History will remember the 2014 Mercedes-Benz S-Class as the first car to come to market with (very limited) self-driving abilities. More are on the way -- but it'll be many years before they dominate American roads. Source: Mercedes-Benz.
There's no question that the idea of an autonomous or "self-driving" car has a great deal of appeal. There's also no question that a world in which most of the vehicles on the roads are automated will be safer and more efficient than today's jammed highways.
But when is that world coming? Some tech enthusiasts would have us believe that a self-driving future is just around the corner. But investors hoping to ride this trend should consider the possibility that it will be many years before the idealized self-driving future will be a reality.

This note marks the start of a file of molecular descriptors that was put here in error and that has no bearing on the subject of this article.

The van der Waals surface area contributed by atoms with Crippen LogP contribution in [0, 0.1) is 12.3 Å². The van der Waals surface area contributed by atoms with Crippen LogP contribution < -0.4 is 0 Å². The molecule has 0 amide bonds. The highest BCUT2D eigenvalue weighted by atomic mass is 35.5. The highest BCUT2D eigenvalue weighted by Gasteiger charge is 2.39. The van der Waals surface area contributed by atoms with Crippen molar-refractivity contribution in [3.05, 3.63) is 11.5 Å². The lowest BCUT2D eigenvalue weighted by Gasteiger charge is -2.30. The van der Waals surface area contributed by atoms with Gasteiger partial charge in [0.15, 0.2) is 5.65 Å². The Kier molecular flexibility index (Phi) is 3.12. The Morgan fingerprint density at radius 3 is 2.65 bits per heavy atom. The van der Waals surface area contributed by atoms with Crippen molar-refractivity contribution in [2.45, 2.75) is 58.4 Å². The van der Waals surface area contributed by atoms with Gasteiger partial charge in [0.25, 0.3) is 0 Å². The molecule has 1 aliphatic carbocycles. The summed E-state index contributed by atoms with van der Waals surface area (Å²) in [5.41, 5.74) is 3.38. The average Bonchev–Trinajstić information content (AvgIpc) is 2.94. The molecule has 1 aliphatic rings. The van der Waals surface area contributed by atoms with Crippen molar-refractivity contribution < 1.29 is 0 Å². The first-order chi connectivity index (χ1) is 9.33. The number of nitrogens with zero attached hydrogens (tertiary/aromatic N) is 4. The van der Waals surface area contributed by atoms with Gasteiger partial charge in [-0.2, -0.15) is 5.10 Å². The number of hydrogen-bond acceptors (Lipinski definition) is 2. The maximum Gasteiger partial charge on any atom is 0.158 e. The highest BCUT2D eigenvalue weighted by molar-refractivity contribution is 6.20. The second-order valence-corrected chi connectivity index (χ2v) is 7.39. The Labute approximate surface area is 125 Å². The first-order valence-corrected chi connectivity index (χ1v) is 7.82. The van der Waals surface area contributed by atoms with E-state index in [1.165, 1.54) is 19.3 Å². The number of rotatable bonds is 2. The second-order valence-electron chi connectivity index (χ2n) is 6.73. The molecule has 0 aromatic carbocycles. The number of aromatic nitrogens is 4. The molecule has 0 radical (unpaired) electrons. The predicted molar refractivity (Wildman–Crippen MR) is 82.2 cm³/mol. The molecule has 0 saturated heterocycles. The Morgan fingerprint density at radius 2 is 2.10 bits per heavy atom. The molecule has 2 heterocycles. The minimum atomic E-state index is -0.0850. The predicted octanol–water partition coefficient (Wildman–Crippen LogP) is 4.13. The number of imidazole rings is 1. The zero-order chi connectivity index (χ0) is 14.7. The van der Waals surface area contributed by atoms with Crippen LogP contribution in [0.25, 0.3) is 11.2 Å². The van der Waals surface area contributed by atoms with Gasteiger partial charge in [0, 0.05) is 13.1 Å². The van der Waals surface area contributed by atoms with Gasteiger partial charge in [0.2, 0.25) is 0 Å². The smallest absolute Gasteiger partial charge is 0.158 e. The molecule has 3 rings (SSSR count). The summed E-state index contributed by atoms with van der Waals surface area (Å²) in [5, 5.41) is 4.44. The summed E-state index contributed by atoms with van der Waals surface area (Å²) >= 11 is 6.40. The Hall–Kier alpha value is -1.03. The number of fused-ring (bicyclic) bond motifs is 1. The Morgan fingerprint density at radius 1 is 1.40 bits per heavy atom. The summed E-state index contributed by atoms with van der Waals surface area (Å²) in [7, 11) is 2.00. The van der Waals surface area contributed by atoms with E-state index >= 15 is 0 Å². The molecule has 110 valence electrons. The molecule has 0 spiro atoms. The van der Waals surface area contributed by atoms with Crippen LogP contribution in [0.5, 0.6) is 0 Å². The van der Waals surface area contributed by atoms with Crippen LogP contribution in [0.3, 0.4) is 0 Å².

The future vision is compellingWhen people talk about the promise autonomous or "self-driving" cars, they generally mean vehicles that both drive themselves and communicate with the other vehicles and infrastructure around them.
Once the roads are flooded with these vehicles, the argument goes, accidents and traffic jams will be greatly reduced -- and travel by car will be safer, swifter, and more pleasant.
That all sounds true to me. Companies (and regulators) are already working hard to bring about that future. But there's a catch: To get all of the great benefits, most of the cars on the road have to have self-driving (and intercommunication) capabilities.
That's why I think that a fully self-driving future is probably still a long way off, even though self driving cars are already heading to market.
Self-driving cars are already emerging ... It's possible to argue that the first self-driving car has already arrived -- but only for an extremely limited definition of "self-driving."
Daimler's (NASDAQOTH: DDAIF) Mercedes-Benz already has an extremely limited self-driving feature available on a couple of models: It can take the wheel in stop-and-go highway traffic. But it only works up to 37 miles per hour, and it doesn't work when you're not bumper-to-bumper on a clearly marked highway.